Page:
On average, Americans produce 250 million tons of trash per year. That is about 4.40 pounds of waste produced daily by one individual person.1 With such an abundant amount of waste produced by just America alone, it’s a wonder how our planet does not yet emulate that of the Pixar movie, Wall-E.
Already, California is starting to feel the effects of global warming and California’s ongoing drought. The Salton Sea, a large but shallow lake made by the flooding of the Colorado River, is located near the grand tourist attraction, Palm Springs. At the peak of Salton Sea in the 1950’s, resorts were built along its shore. With the large amounts of fish inhabiting the lake, it became one of the largest fisheries in California, its number of visitors surpassing that of the Yosemite.2
However, after many years of tropical storms with no way for the water to flow out of it, the lake grew saltier and saltier, the ecosystem of the Salton Sea deteriorating and no longer being about to sustain and support the resorts around it and the fish in it.3 Although a plan to install a canal was proposed, no action was actually taken. If we continue to use and abuse our environment without taking action to make it better than how we found it, Earth will be left in ruins, one small lake at a time.
Wall-E emphasizes that if humans fail to protect the planet we live on, it will be reduced to nothing but a bleak, brown shell of what it used to be. But as humans, it is in our nature to evaluate the costs and the benefits of doing something, including preserving the earth. If we know that there are other frontiers available for us to exploit at a cheaper cost than it is to protect the planet, such as space in Wall-E, we would rather go with the route with less risk, even if it is selfish.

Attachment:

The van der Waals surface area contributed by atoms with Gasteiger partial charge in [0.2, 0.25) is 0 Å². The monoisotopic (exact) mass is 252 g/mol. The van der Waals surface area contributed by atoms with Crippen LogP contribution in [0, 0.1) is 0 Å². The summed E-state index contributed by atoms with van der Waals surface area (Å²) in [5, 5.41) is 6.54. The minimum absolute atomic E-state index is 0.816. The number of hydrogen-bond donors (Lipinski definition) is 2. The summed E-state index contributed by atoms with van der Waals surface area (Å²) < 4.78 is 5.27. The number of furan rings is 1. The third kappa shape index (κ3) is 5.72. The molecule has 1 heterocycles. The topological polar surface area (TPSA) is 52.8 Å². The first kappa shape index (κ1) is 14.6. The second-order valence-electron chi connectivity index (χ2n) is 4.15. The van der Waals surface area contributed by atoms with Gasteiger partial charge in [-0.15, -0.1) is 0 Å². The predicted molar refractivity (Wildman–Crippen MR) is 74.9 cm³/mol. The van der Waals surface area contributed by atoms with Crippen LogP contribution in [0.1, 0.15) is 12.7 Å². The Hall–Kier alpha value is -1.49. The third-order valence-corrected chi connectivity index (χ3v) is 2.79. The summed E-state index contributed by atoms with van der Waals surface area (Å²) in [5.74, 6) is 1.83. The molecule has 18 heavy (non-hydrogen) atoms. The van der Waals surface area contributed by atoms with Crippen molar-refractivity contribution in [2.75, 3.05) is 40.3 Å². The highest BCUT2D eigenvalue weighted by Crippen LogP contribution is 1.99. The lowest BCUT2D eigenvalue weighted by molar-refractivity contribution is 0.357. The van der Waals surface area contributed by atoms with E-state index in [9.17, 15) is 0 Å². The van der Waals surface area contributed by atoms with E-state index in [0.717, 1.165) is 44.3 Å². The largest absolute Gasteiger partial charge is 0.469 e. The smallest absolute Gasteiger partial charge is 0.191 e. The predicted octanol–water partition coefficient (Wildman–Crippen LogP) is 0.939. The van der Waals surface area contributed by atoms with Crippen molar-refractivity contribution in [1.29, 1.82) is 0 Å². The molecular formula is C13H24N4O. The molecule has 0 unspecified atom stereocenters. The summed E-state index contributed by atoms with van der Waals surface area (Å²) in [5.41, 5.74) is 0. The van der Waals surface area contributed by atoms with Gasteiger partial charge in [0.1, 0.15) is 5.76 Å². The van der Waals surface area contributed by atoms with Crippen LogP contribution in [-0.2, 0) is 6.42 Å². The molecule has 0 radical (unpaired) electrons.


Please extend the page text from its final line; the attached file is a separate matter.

One way politicians could illustrate that plan would be to sell the idea of progress and the future. They could go on about their utopic vision of where they see humanity in 50 years and what kind of environment their grandchildren will live in–one with mobile chairs and technology right at their convenience. But is what would be claimed as “progress” really progress?
With more resources available within reach, humans would be given reason to keep to themselves. In Wall-E, hints of human affection are rare, all their time is spent on working, eating, and staying in the little bubble that is their chair. Although the future is painted as new and exciting, progression actually causes humans to regress toward their former savage state.
1 “Municipal Solid Waste.” EPA, Environmental Protection Agency, archive.epa.gov/epawaste/nonhaz/municipal/web/html/.
2 Iovenko, Chris. “Toxic Dust From a Dying California Lake.” The Atlantic, Atlantic Media Company, 9 Nov. 2015, www.theatlantic.com/science/archive/2015/11/the-airborne-toxic-lake-event/414888/.
3 OurWorld20. “What Happened Here, At The Salton Sea?” Our World, ourworld.unu.edu/en/what-happened-here-at-the-salton-sea.
Wall-E on Trash Pile: “Brian Terrill’s 100 Film Favorites – #30: “WALL-E”.” Earn This, earnthis.net/brian-terrills-100-film-favorites-30-wall-e/.
Dead Tilapia on the Salton Sea: Iovenko, Chris. “Toxic Dust From a Dying California Lake.” The Atlantic, Atlantic Media Company, 9 Nov. 2015, www.theatlantic.com/science/archive/2015/11/the-airborne-toxic-lake-event/414888/.